Why I Am A Conservative

To condense into a short essay the reason I’m a conservative is no mean feat. From my perspective In order to represent my reasoning I need to address not only what it is about conservatism that first captured my attention, but also how I believe that the principles of conservatism best suit humankind’s natural inclinations and that of society as a whole.

My initial introduction to what conservatism embodies was through Russell Kirk’s magnum opus “The Conservative Mind”. Kirk’s rendering of conservatism’s legacy fascinated me primarily because I found it to be such a noble heritage and I was intrigued by conservatism’s persistent quest for seeking the high moral ground. Kirk’s book was consistent with other works on conservatism I read in their respect for virtue, humility, tradition, and piety grounded in the natural laws of Judeo-Christian beliefs. I found it interesting how those wonderful values are also very much rooted in the formation of local communities that serve as the building blocks for the world’s greatest civilizations, epitomized by America’s founding. I also came to appreciate that conservatism’s respect for ancestral wisdom has served as a guiding principle for leaders from Burke, Washington, Disraeli, and Lincoln to Churchill, Thatcher and Reagan.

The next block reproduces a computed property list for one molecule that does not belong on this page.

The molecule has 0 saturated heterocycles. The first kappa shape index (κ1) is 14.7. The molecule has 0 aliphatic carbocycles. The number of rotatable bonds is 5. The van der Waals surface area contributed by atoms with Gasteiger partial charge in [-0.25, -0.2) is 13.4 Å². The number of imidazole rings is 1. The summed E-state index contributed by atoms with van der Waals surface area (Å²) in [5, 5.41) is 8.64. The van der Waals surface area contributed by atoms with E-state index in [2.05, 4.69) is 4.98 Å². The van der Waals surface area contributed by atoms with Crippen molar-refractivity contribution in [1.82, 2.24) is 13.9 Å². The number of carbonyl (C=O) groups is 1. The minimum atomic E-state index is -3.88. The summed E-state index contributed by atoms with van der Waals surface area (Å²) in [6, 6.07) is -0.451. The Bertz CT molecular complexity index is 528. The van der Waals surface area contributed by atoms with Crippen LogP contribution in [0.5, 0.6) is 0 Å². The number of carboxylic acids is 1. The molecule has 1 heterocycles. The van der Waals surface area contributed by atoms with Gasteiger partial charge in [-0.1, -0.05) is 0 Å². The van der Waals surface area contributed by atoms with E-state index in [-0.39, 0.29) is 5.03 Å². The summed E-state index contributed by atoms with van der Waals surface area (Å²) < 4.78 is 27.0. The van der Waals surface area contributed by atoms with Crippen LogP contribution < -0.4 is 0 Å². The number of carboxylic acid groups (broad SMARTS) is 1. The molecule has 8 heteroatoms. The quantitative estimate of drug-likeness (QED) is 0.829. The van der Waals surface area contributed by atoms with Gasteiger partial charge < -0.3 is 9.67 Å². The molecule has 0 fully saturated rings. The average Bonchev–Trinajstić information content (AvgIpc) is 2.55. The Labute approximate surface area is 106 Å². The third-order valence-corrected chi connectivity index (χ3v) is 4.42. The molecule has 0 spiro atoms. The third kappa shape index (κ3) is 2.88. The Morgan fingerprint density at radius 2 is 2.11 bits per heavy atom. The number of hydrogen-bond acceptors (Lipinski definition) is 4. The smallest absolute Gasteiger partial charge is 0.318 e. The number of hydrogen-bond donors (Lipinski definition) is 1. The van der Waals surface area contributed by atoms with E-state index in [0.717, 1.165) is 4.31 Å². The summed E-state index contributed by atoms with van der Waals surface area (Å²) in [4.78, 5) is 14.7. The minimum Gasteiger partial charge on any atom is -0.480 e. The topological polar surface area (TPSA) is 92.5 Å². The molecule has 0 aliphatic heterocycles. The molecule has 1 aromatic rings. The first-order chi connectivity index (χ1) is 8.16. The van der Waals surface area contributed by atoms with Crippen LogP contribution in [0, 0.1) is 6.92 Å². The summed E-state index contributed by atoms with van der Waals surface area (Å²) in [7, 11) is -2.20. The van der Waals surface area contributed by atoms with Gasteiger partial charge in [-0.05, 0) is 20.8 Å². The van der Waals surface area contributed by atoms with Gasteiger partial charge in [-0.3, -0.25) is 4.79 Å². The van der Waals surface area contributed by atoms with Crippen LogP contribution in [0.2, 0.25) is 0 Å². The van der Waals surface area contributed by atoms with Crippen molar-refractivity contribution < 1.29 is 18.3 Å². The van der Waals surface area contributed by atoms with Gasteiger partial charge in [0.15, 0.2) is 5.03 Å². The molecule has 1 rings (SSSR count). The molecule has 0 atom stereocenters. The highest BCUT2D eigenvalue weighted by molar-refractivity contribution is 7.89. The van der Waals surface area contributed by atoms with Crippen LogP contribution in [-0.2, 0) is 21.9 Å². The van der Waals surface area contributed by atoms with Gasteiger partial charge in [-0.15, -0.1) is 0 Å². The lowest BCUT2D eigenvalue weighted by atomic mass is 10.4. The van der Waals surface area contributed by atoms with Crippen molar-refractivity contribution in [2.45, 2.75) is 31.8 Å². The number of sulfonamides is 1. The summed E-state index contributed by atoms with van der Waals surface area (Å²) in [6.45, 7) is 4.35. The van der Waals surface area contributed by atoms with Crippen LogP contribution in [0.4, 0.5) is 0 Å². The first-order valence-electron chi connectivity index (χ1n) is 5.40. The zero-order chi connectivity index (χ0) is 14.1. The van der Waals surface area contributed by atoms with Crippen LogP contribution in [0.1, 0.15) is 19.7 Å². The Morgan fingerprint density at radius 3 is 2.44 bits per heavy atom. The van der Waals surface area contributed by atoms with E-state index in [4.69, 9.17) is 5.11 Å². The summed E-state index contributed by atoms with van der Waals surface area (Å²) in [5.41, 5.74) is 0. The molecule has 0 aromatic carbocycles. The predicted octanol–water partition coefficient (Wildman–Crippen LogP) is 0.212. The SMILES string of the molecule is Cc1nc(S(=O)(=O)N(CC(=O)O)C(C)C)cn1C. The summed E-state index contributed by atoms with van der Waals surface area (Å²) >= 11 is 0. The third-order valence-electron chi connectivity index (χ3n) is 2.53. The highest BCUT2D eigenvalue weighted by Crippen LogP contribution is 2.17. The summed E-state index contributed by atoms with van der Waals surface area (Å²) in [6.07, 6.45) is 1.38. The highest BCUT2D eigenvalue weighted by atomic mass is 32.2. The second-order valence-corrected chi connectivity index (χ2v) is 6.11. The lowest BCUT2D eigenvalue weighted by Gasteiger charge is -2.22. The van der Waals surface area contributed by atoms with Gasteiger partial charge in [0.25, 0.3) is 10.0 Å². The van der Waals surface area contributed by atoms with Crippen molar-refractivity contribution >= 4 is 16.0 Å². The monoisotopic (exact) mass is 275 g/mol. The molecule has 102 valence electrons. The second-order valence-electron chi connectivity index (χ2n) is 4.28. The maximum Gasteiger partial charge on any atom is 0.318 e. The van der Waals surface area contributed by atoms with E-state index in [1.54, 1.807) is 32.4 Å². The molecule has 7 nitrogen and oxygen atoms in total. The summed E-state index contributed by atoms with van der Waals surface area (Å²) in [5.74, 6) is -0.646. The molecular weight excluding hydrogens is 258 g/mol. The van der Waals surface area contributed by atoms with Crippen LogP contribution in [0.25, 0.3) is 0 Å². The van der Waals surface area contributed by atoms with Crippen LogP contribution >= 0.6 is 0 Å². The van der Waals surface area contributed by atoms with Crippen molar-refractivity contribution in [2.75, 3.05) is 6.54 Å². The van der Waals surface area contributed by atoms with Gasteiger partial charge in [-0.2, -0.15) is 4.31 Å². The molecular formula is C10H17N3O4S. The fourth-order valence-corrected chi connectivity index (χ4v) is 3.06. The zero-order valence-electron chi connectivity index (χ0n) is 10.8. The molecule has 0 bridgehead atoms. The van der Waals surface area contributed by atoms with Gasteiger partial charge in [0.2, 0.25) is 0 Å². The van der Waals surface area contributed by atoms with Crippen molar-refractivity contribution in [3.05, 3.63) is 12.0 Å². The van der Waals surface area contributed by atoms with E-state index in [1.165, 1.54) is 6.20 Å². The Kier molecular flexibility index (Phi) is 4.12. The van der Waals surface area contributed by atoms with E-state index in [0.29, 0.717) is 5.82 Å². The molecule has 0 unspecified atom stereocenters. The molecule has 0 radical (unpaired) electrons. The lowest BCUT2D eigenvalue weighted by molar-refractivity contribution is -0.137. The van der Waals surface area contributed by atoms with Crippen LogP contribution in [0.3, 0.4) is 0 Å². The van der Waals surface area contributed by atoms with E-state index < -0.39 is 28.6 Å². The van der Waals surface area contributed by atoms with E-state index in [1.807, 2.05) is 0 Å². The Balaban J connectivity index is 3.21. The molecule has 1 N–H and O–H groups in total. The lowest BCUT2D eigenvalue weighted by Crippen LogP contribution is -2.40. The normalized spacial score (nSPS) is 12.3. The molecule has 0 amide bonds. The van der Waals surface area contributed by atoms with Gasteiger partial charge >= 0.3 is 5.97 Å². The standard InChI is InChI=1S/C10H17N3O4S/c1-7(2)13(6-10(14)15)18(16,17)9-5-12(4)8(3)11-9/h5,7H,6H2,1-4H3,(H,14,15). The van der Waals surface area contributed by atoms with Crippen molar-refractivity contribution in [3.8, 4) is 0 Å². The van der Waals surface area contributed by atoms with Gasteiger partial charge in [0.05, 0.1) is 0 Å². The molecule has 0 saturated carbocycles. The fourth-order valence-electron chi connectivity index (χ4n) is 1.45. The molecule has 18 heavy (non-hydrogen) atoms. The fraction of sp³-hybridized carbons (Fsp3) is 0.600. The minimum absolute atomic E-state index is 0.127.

However in keeping with the conservative’s propensity for prudence I’ll do my best to refrain from pontificating too much on conservatism’s rich historical heritage or hazard excluding essential elements. I’ll defer to the more capable writings of doyens such as Kirk or George Nash to impart conservatism’s legacy, or recommend the musings of Hawthorne, Chesterton, Tolkien, Orwell or O’Conner or any of the other many brilliant writers with conservative leanings to express the merits of a conservative mindset through life’s lessons.